The author, John Newton, could not have known the impact his words would have. Newton’s own past had shaped him greatly, and his reflections on those earlier times had a profound effect on his writing. Phrases like, “I once was lost, but now am found, was blind, but now I see,” and “Thro’ many dangers, toils, and snares, I have already come,” illustrate this. He had been a slave trader, a self-professed “wretch” whose conversion to Christianity led him to a life serving as a minister in the Church of England.
The context and events of Newton’s life, explored in this exhibit, provide an understanding of the purpose behind the words of the hymn. After Newton’s death, “Amazing Grace” was refined and adjusted to fit the more nuanced context of individual communities who adopted it as their own. This exhibit traced the journey of “Amazing Grace” as the beloved song was infused with individuality. Blues, gospel, jazz, folk, and eventually rock and pop music adopted the song into their respective genres. By the 1970s, it had reached beyond church walls and religious gatherings moving to streets filled with marchers for civil rights, onto the stages of concerts pleading for peace, and into recording studios looking for something new to make a buck. And while audiences have changed considerably, “Amazing Grace” has become one of the most recognized and beloved songs in the world.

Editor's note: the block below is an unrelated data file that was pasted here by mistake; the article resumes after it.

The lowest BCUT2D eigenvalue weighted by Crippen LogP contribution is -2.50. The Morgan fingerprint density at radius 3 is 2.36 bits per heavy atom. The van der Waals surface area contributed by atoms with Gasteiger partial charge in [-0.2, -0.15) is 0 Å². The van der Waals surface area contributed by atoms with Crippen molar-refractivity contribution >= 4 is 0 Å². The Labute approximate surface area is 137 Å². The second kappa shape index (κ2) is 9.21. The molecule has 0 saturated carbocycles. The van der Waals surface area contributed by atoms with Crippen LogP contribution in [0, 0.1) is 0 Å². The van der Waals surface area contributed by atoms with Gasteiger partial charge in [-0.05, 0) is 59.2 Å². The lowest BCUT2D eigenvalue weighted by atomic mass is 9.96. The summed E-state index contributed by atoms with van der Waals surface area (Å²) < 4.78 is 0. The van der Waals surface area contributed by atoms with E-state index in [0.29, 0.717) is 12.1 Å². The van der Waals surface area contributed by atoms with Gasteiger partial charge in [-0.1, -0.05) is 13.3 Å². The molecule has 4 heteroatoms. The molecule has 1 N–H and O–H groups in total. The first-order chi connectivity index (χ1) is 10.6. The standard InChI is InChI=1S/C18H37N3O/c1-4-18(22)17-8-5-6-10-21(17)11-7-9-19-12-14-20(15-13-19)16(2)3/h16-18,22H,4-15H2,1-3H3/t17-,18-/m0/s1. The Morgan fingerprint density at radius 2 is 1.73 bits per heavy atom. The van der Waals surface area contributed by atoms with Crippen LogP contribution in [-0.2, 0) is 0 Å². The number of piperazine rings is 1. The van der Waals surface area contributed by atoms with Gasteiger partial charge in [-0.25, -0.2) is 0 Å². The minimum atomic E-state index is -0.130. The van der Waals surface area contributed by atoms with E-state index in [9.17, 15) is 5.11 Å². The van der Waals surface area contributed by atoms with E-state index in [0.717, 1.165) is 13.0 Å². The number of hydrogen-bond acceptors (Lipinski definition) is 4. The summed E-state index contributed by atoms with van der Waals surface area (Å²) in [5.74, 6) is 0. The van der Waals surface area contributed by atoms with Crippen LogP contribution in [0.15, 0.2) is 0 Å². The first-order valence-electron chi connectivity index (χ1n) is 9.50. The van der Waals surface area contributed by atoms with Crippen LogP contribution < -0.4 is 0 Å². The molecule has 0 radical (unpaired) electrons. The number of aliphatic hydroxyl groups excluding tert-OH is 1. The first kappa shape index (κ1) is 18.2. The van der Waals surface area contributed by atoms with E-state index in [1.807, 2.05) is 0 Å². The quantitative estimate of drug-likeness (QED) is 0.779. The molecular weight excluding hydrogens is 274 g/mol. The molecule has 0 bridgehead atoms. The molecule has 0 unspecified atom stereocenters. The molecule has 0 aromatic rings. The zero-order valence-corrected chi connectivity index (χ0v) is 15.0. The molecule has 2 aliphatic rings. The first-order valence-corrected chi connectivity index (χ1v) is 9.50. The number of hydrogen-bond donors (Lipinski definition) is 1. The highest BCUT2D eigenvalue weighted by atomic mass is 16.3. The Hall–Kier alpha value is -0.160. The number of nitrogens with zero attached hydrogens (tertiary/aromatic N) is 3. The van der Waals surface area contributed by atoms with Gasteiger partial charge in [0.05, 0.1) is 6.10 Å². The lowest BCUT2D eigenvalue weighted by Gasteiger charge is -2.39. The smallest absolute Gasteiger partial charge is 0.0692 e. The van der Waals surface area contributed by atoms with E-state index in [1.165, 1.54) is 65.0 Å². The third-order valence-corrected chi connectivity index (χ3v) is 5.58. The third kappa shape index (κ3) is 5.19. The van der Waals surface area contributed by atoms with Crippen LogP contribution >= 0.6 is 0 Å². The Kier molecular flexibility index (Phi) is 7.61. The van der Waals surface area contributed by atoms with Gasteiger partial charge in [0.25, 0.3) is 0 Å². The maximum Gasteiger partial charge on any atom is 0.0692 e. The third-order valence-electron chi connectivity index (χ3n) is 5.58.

"The basement galleries featured a marvelous temporary exhibit on the "Amazing Grace" hymn composed by John Newton…"
- The Arlington Catholic Herald